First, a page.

Over 7,000 people in Majuro are at high risk of getting sick with tuberculosis (TB) in the future — that is one in every four people living in the capital atoll.
This alarming statistic, provided with much evidence from the Centers for Disease Control (CDC) and the World Health Organization (WHO), weighed heavily in the air during the launch of Majuro’s very first TB and leprosy mass screening program that took place Monday at the capital meto courtyard. Dr. Richard Brostrom, CDC Senior Advisor, stated with full confidence, “There are too many cases of TB in the Marshall Islands, and we can do something about that.”
He added: “This is not a surveillance project. Working with the hospital and public health staff, we are not here to count, we are here to cure.”
Of all the countries in the world, the Marshall Islands ranks in the top 10 most prevalent in TB, and top three for leprosy. In 2013, the RMI was the second most TB-affected country — this year it is number 11, which shows that we really can do something about it. While TB is the most infectious disease worldwide, it is curable.
Latent TB, or “sleeping” TB, that makes a person non-infectious at first so that they do not experience symptoms, is a cause of great concern alongside active TB. The figures show that 7,000 people have latent TB in Majuro out of an estimated population of 28,000. But the good news is that there is a test for it and the sooner one gets tested, the sooner treatment can be provided to eliminate the risk of spreading the disease to family members and others.
Factors such as diabetes, tobacco, alcohol, and age all can contribute to “waking up” latent TB, increasing the chance that a person who is positive will see it turn into active TB disease. But getting early treatment can halt this process.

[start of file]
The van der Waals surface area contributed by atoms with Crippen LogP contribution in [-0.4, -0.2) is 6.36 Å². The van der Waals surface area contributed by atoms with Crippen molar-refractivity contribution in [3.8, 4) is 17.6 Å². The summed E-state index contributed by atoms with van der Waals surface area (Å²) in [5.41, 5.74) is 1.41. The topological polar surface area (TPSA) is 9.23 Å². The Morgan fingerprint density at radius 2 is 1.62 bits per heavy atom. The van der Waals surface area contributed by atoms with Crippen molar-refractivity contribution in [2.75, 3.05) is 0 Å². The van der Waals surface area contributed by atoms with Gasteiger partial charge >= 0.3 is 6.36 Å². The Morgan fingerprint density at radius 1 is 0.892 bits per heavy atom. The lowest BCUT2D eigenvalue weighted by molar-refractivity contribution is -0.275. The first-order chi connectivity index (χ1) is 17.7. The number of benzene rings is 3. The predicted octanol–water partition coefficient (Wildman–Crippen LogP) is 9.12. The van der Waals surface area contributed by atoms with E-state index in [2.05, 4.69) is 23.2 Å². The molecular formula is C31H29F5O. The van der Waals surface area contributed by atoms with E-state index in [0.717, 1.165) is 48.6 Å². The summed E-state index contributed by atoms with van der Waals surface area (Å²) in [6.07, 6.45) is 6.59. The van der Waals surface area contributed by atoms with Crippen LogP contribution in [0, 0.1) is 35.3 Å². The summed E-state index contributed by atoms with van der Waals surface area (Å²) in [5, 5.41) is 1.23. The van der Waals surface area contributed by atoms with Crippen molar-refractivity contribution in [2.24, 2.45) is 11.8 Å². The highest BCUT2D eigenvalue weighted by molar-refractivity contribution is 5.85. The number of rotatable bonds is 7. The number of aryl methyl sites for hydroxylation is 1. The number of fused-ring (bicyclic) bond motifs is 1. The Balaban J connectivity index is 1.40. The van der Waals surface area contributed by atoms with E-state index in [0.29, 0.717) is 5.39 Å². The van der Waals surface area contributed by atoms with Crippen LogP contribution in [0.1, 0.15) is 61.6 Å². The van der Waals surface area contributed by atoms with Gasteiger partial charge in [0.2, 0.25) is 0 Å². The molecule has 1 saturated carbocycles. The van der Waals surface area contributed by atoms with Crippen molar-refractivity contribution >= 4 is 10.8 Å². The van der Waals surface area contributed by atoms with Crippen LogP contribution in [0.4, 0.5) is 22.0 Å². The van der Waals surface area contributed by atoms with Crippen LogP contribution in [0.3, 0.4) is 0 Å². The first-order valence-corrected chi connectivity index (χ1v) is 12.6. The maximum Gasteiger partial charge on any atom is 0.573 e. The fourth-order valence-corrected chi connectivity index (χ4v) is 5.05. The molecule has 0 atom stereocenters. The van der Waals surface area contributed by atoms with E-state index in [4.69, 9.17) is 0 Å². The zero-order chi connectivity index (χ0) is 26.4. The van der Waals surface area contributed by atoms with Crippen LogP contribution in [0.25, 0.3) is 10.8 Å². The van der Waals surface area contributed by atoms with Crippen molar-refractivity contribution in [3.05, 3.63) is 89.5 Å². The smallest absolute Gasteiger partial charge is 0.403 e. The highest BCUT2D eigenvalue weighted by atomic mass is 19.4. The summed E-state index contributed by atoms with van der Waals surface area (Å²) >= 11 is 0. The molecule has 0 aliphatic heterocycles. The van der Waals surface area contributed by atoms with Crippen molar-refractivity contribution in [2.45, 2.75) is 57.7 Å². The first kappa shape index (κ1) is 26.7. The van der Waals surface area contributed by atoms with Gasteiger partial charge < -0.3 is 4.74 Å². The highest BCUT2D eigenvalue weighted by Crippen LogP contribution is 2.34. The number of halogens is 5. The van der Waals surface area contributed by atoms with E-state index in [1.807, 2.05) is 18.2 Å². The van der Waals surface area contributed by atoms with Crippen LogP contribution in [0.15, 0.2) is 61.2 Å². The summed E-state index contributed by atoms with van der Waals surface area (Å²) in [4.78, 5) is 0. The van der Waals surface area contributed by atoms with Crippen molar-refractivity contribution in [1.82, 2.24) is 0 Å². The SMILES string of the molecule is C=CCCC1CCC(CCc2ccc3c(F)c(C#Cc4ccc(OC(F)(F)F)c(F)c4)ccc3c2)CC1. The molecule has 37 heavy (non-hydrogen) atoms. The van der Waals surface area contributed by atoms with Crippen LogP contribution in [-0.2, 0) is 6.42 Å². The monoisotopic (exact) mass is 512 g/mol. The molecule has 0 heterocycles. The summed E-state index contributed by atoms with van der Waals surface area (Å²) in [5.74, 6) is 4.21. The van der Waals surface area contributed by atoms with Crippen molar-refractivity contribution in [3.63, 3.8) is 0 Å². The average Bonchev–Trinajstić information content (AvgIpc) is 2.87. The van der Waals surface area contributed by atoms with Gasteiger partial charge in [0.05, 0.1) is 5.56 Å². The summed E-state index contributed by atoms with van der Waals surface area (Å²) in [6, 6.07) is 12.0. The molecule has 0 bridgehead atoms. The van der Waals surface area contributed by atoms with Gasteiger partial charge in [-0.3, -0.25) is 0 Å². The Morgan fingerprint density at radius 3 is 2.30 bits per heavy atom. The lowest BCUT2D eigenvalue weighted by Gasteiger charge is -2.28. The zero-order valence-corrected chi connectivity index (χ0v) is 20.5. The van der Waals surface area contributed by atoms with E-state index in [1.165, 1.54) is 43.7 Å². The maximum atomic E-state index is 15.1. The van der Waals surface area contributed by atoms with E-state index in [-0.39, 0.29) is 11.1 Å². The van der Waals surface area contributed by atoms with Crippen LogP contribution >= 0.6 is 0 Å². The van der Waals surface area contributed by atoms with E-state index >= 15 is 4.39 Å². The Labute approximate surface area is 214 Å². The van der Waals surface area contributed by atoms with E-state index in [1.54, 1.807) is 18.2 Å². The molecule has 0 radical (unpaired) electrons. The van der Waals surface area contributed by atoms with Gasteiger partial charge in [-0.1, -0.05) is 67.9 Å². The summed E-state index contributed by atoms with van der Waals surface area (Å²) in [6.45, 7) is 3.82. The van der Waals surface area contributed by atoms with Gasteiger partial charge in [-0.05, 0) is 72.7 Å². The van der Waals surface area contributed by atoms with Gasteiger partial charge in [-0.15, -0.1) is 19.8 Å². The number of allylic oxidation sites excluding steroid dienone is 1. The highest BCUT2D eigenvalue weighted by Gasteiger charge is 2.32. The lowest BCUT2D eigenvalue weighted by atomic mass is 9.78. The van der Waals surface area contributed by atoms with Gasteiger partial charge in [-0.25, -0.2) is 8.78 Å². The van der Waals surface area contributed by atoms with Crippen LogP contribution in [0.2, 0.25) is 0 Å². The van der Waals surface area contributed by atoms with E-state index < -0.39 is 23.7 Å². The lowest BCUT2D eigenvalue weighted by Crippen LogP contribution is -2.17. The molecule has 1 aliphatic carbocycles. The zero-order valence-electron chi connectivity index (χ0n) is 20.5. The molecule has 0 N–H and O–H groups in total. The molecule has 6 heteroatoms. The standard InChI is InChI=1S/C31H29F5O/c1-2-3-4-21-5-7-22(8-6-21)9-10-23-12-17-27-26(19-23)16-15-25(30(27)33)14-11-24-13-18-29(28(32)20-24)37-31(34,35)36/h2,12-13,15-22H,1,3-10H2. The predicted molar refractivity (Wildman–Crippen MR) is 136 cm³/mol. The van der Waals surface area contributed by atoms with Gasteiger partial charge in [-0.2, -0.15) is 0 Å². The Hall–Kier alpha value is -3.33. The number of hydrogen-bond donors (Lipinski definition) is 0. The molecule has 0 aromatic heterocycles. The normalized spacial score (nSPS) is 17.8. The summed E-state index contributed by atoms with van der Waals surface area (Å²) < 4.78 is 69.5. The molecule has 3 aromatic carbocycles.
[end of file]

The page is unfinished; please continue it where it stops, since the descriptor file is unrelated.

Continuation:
Following an expressive parade featuring TB and leprosy-free posters, Majuro Mayor Ladie Jack opened the launch ceremony with promise of the local government’s “full support,” and Minister Kalani Kaneko assured everyone that the Ministry of Health and Human Services (MoHHS) along with the CDC and WHO will provide free screening and treatment. “We will find a way,” Kaneko promised to those who will test positive and require further, possibly unaffordable treatment.
Last year a similar screening cut the TB rate by half in Ebeye. While Ebeye’s screening process was a significant success, it was difficult to bring in one particular group: men over the age of 40. As Father’s Day is around the corner the MoHHS, CDC, and WHO urged the people to present their fathers with a healthful gift: free screening and free medication.
Over the next four months, these health organizations along with the help of volunteer staff from the US mainland aim to see up to 150 people daily — but the first day, Tuesday, saw 180 people from Alwal wato turn out to be screened at Rita Elementary School.
The three things asked of the public are patience, getting tested when your time comes, and promising to take all the medicine given if you your test is positive. The fight against these diseases in Majuro has begun, and it will be battled “slowly but surely” from Rita to Laura.
Read more about this in the June 15, 2018 edition of the Marshall Islands Journal.